I can tell you where I'm at and how I got there... No miracle cures offered :rolleyes:

Start with getting a fabulous recall that your dog loves (yes, I know Buddy already does but this is more general than for Buddy) for high prey drive dogs recall games that involve chasing are a favourite.

Being able to get your dog to wait or lie down at a distance from you could also work as many dogs won't recall but will wait for you to catch up. If the deer are at a distance Zac will now wait for a crucial 3-4 seconds, it's amazing how much ground you can cover at a quick calm walking pace in 3 seconds!

Get your dog paying attention to you all the time, be random so your dog never knows when you are going to toss him a treat or give him a command. All the time the dog is watching you he isn't watching for things to chase and he won't start trying to guess why you've called him if you do see prey before he does. This also helps to reduce the distance and time your dog is prepared to leave you for when chasing.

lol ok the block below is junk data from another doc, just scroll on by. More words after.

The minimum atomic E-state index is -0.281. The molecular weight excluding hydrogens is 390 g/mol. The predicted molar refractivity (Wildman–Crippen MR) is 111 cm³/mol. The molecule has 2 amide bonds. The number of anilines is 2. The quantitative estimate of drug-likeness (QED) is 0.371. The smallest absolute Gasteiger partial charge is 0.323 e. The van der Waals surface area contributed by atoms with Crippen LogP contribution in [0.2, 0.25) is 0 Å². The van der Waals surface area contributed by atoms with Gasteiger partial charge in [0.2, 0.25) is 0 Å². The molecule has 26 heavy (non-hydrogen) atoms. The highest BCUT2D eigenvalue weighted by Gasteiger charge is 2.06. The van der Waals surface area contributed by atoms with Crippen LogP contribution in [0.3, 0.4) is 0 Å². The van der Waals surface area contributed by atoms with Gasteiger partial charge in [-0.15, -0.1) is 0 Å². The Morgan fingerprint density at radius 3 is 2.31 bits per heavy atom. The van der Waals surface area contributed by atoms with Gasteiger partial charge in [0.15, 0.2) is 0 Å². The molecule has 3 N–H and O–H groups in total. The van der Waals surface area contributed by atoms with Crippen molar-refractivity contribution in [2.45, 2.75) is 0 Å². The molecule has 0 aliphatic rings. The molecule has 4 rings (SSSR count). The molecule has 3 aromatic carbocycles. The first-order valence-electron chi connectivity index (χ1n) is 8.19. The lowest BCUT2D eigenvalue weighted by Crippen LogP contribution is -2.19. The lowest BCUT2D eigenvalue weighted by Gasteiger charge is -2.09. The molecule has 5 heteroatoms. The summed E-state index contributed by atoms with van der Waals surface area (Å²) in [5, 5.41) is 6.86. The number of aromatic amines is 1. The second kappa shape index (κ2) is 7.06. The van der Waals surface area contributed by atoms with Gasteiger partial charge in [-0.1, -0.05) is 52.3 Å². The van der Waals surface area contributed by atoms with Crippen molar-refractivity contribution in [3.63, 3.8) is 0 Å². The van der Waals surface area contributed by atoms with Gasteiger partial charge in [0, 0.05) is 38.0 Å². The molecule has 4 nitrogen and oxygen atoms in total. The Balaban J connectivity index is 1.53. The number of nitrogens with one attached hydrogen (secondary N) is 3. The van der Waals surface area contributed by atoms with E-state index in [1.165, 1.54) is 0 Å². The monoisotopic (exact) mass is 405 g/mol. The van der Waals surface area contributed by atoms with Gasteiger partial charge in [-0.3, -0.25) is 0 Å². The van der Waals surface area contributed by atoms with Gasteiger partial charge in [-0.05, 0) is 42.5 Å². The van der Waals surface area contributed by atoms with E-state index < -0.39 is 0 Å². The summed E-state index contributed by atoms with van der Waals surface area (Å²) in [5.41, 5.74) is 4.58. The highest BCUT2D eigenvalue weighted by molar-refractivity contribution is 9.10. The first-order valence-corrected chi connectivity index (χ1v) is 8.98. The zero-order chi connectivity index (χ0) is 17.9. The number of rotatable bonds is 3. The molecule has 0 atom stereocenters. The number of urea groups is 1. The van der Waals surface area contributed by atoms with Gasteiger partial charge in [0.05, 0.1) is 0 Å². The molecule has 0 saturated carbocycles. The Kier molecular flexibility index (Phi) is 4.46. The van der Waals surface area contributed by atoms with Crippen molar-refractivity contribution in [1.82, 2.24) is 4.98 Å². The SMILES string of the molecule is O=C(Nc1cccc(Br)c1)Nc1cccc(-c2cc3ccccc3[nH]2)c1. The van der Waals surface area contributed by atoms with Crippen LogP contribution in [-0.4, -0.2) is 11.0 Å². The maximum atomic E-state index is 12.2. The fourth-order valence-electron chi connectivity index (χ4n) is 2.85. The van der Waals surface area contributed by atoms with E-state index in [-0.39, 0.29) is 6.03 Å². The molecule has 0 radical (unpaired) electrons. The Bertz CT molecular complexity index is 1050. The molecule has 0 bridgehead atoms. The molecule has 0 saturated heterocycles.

If your dog gives off signs when he is thinking about hunting get to know what they are and be aware of them. Get him on the leash when you see them, you don't want to waste a training opportunity if a deer pops out the bushes. If your dog chases once you've started desensitisation you might have undone weeks of training.

The main method I have used is to work on desensitisation. Take your dog to the vicinity of the "prey", keep your dog under control - separated off by a barrier, leashed or on a long line. Work on getting your dog's attention back on you, do trick training, heel work, fetch, find. Gradually as your dog keeps his attention on you, work closer to the prey. Teach your dog that prey are furniture of no concern him.

Farm animals: